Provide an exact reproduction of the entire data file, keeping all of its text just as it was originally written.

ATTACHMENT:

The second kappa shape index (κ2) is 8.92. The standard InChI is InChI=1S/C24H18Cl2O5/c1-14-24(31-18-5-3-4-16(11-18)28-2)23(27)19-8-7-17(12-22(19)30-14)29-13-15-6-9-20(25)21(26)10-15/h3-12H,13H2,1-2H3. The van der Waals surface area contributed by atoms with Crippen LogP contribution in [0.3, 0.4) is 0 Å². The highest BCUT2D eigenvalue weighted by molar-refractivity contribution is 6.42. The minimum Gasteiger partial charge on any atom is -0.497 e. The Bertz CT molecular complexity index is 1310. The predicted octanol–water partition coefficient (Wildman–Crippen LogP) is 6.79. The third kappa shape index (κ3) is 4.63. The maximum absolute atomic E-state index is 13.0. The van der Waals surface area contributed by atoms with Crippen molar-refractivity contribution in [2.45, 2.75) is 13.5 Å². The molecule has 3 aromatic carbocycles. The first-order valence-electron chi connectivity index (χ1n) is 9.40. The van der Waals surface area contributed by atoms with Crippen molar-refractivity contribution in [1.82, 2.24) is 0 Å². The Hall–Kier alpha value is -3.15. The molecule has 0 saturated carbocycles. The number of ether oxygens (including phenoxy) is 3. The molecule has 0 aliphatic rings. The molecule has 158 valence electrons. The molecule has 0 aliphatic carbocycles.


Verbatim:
The second kappa shape index (κ2) is 8.92. The standard InChI is InChI=1S/C24H18Cl2O5/c1-14-24(31-18-5-3-4-16(11-18)28-2)23(27)19-8-7-17(12-22(19)30-14)29-13-15-6-9-20(25)21(26)10-15/h3-12H,13H2,1-2H3. The van der Waals surface area contributed by atoms with Crippen LogP contribution in [0.3, 0.4) is 0 Å². The highest BCUT2D eigenvalue weighted by molar-refractivity contribution is 6.42. The minimum Gasteiger partial charge on any atom is -0.497 e. The Bertz CT molecular complexity index is 1310. The predicted octanol–water partition coefficient (Wildman–Crippen LogP) is 6.79. The third kappa shape index (κ3) is 4.63. The maximum absolute atomic E-state index is 13.0. The van der Waals surface area contributed by atoms with Crippen molar-refractivity contribution in [2.45, 2.75) is 13.5 Å². The molecule has 3 aromatic carbocycles. The first-order valence-electron chi connectivity index (χ1n) is 9.40. The van der Waals surface area contributed by atoms with Crippen molar-refractivity contribution in [1.82, 2.24) is 0 Å². The Hall–Kier alpha value is -3.15. The molecule has 0 saturated carbocycles. The number of ether oxygens (including phenoxy) is 3. The molecule has 0 aliphatic rings. The molecule has 158 valence electrons. The molecule has 0 aliphatic carbocycles.